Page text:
The collection is held across three institutions; The Advocate’s Library, The Signet Library and the University of Edinburgh’s Library and University Collections. The collection itself consists of circa 6500 volumes, comprising court cases which span the 18th and 19th century.
Find out more about the project on the University of Edinburgh’s Digital Imaging Unit’s Blog .
The Hartley Library at the University of Southampton has an extensive collection of printed British official publications, known as the Ford Collection. The collection is named after the late Prof…
Source: EPPI and BOPCRIS*: What happened next? | OfficialPapersUK
The UN Dag Hammarskjöld Library is collaborating with the Library of the United Nations Office at Geneva in digitizing pre-1993 UN documents. Documents in the six official languages are scanned, processed for full text retrieval, and uploaded to the UN You can download an updated list in PDF format (last update: July 2012) of pre-1993 UN parliamentary documents that have been digitized and uploaded to ODS so far.
BT Archives to be digitised
The National Archives, in partnership with Coventry University and BT Plc, has been awarded a grant to digitise BT’s physical archive, making almost half a million photographs, documents and correspondence preserved by BT over 165 years available online as part of the New Connections project.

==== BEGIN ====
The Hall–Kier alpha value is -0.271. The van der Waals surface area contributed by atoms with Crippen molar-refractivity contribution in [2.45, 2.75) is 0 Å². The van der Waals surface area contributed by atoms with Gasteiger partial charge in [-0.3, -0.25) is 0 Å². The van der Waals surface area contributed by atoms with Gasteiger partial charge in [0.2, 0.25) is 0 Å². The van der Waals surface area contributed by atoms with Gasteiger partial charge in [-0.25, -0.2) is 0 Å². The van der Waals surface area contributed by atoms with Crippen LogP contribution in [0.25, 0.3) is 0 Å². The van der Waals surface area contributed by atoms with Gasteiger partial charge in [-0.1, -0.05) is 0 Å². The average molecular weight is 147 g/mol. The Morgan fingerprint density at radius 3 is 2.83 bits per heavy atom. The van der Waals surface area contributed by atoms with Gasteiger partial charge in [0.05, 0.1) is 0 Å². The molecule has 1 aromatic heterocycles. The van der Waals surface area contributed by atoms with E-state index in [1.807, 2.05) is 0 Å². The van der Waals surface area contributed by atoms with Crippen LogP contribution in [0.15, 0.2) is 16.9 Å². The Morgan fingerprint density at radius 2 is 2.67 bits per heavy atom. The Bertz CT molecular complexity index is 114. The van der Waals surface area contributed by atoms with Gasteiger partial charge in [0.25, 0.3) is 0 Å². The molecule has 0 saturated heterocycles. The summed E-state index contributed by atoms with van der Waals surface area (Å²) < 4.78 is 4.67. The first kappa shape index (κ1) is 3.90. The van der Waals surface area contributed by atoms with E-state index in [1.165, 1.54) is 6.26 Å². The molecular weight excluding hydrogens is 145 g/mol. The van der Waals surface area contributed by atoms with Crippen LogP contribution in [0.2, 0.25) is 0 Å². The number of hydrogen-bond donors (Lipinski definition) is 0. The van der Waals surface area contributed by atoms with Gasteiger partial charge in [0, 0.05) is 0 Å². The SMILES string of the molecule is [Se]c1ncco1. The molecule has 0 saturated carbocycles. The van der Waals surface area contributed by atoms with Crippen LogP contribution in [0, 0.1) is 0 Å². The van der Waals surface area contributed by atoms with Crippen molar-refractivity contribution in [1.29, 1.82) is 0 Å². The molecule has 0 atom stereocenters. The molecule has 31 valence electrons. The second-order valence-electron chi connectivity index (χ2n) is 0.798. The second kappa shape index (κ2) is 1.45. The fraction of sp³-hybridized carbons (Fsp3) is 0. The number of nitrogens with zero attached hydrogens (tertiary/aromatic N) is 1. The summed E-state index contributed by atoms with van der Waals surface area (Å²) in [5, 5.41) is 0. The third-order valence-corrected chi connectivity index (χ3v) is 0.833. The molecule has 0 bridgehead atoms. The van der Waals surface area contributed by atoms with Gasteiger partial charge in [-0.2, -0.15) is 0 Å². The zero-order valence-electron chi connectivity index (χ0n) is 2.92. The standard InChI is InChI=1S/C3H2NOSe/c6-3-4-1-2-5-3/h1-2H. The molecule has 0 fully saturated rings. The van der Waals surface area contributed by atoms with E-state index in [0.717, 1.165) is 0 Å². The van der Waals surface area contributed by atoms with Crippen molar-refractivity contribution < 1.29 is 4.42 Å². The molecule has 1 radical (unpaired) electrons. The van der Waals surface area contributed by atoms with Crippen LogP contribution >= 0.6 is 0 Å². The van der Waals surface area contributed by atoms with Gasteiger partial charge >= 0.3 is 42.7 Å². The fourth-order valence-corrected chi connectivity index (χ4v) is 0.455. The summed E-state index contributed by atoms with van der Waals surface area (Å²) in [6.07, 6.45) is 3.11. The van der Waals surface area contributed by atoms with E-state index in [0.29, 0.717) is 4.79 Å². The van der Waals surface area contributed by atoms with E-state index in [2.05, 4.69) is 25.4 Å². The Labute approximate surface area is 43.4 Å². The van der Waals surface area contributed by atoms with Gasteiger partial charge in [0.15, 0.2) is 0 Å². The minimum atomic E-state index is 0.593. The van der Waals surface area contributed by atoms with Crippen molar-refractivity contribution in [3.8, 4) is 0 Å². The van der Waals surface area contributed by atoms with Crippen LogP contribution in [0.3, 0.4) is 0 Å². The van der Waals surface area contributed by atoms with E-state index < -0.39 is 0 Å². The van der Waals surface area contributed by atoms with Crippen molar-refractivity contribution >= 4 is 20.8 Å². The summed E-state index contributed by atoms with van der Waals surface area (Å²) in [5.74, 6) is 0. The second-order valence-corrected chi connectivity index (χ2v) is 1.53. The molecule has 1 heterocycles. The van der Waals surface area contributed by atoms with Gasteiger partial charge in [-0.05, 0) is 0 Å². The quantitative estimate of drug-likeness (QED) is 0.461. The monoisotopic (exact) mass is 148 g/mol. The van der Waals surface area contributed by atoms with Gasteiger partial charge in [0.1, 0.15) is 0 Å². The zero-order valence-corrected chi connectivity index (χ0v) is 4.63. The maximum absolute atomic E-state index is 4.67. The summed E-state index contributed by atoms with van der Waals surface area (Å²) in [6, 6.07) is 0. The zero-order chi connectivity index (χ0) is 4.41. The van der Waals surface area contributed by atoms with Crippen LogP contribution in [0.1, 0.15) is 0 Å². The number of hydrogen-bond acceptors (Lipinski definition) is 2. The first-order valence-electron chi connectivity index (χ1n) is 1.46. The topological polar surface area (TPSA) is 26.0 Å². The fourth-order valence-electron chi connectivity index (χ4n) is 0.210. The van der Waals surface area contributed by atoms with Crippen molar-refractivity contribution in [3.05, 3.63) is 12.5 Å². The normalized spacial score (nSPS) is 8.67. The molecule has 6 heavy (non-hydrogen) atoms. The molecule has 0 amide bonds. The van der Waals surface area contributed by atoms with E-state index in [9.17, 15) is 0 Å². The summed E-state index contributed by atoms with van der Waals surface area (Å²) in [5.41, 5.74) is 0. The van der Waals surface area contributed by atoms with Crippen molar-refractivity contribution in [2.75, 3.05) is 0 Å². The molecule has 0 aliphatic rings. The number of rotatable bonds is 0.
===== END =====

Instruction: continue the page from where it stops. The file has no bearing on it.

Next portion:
I’m delighted to announce that 146 volumes of Veterinary medicine reports are now available on the National Library of Scotland’s Medical History of British India website. Click the link to browse and search 40,000 pages for free.
The Veterinary collection covers 1864-1959, focusing on veterinary diseases, colleges and laboratories and Civil Veterinary Departments. This free to access, important material provides extensive research on animal diseases such as surra and rinderpest. Detailed reports show how veterinary medicine was used by the British colonists to control disease, maintain livestock and alleviate famine and its effect on military and local communities.
Illustrated with many photographs, maps and charts, this material will be useful to those interested in veterinary science, military medicine, animal husbandry and agriculture.
A new viewing function enables up to 30 pdf pages to be selected and then ’stitched’ together for easier reading.
The material, from the National Library’s India Papers, was microfilmed and digitised using a grant from the Wellcome Trust.
The National Library of Scotland is now hosting a blog solely dedicated to the Medical History of British India Online project.
The blog will cover topics such as digitisation issues, updates of the project’s progress in microfilming, digitisation and OCR, medical history and modern health issues and India.
The WordPress blog appears here on the Medical History of British India website and is listed here on the NLS blogs page.
The blog also features pages about the current specifications for the project which may be useful to those involved in digitisation projects.
Comments about the project and blog are most welcome and should be sent to Francine Millard firstname.lastname@example.org